An Interview with Chicago Graphic Designer Brooke Becker

I was lucky enough to sit down with the lovely and talented Brooke Becker. In this interview she gives some insight into her design-rich background, what she digs about art, and how she stays sane as a graduate student and professional.


SARAH: Brooke, you’ve got a great sense of design. Did growing up around art influence your education?

BROOKE: My mom was an art teacher; I was exposed to art at an early age. Other than elementary and middle school art classes, my first art class was my senior year of high school. I played the viola and my mom insisted that I be in the orchestra all four years and take four years of math! So, this was the first year I had extra electives that I could take an art class. Thankfully, the teacher knew my mom and allowed me to join with the other senior classes, Illustration and Commercial Design. In college, I was a Visual Art major with a concentration in Graphic Design. This program didn’t really get established until my junior year, when they built a new Mac lab and brought in adjunct teachers who were in the industry. Currently, I am getting my Masters in Arts in New Media at DePaul University.

SARAH: What’s your favorite kind of art?

BROOKE: I have always been drawn to photography. I like the idea that the moment captured by the photographer will be forever saved and documented.

SARAH: What is your key advice to others just getting into the creative arts field?

This slideshow requires JavaScript.

BROOKE: I recommend getting exposed to creative environments and industries by doing internships or summer jobs. I wish I would have been a bit more focused on the types of creative companies out there and tried to get in at the ones that excited me.

SARAH: What is your “expertise specialty”? Has this stemmed or grown from something else?

BROOKE: I consider myself an expert in design for print and web. I am much better executing print work. However, I feel I have become more of a design consultant for print and web projects. Assessing bad design and making it better. I think this has just stemmed from being exposed to both print and web design for so long, and having a strong art background helps me communicate my ideas.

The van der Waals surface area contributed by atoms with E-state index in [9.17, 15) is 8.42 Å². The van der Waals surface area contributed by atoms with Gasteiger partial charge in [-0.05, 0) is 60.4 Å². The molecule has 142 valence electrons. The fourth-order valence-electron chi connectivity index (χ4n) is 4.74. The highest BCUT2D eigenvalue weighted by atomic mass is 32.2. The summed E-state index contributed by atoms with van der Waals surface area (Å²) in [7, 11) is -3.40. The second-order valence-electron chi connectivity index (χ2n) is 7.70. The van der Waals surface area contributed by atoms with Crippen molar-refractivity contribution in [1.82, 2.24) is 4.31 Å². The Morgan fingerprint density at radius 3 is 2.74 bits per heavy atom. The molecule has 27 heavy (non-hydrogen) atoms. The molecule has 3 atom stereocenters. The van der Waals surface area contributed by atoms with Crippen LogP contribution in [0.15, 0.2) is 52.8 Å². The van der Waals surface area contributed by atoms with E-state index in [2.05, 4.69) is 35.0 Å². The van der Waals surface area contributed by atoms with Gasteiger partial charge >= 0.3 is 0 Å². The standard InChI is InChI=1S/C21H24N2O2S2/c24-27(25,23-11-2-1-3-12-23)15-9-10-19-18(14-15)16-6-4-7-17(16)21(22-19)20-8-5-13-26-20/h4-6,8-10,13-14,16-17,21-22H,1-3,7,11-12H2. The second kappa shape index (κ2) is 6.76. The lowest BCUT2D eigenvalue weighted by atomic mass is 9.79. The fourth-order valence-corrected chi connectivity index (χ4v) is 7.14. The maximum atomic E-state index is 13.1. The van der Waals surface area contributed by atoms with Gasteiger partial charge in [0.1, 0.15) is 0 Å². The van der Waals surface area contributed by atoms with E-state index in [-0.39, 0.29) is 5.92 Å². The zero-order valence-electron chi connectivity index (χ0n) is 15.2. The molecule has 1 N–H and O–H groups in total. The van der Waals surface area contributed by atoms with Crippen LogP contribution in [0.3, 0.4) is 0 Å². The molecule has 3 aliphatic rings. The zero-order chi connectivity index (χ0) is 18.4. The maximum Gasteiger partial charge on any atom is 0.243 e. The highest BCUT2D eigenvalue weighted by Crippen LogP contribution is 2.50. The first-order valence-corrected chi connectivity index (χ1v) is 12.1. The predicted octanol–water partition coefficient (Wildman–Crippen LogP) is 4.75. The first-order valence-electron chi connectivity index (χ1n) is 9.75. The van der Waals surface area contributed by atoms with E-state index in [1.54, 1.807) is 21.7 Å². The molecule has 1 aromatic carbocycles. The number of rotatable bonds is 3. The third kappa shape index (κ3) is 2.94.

SARAH: What have you found to be most valuable being in the New Media Studies Program?

BROOKE: I love the fact that the NMS program is interdisciplinary allowing each NMS student to explore their own interests. I also have enjoyed the people I have met and collaborated with on projects.

SARAH: How do you keep life balance as a “constantly connected” new media artist?

BROOKE:  I used to do a lot of improv comedy…I’m still doing a little here and there. I play volleyball. I’m also trying to take more fine art classes. I took an oil painting class last summer and it was amazing the amount of anxiety I had from starting the painting. You can always delete or create multiple versions in digital art, so I feel that pushing my creativity to be more decisive is a good thing.

SARAH: And lastly…where can we view your current portfolio?

BROOKE: – I use WordPress for my site which allows me to easily update work and include descriptions.

[And be sure to follow Brooke on Twitter]

DePaul University’s New Virtual Exhibit

DePaul University’s Office of Mission & Values  just rolled out a new Vincentian Collection digital online museum featuring the Virtual Exhibition of  Saint Lazare as a Women’s Prison (1794 – 1932) in Paris…and it is out of this world. The Saint Lazare structure had a long history pre-dating the Congregation of the Mission. After its confiscation by the Revolutionary government in 1792 the buildings of Saint Lazare became a prison for enemies of the revolution. In 1811, it became a prison exclusively for women. Until 1936 the main complex of Saint Lazare became the notorious “St. Lago” prison, housing mostly women convicted of prostitution. Despite efforts to close the prison, it endured until 1932.

DePaul University's new digital archive currently offers a virtual exhibition on Saint-Lazare

I attended the unveiling of this massive project at DePaul University a few weeks ago and learned that this ever-growing digital archive is on par with virtual archives that the “big boys” have. Few universities have such a grand collection. It offers intuitive navigation, maps with fantastic Zoomify capabilities, gorgeous black and white photos and illustrations archived from very old originals, short, carefully-crafted audio stories about the history of Saint Lazare and even French songs that were re-recorded by students in DePaul University’s Music Department. This digital museum serves to provide a narrative to educate on the culture and social climate of the time as well as how St. Vincent and the Congregation of the Mission played into the lives of the female criminals and prostitutes (including the infamous Mata Hari) during the revolution – and how they were treated and cared for by the sisters at Saint Lazare.

On a day when you don’t feel like paying admission to wander the halls and fight the crowds of a physical museum, take a virtual stroll through this free and magnificient new archive which will continue to grow over time as a treasured source of research and rich history.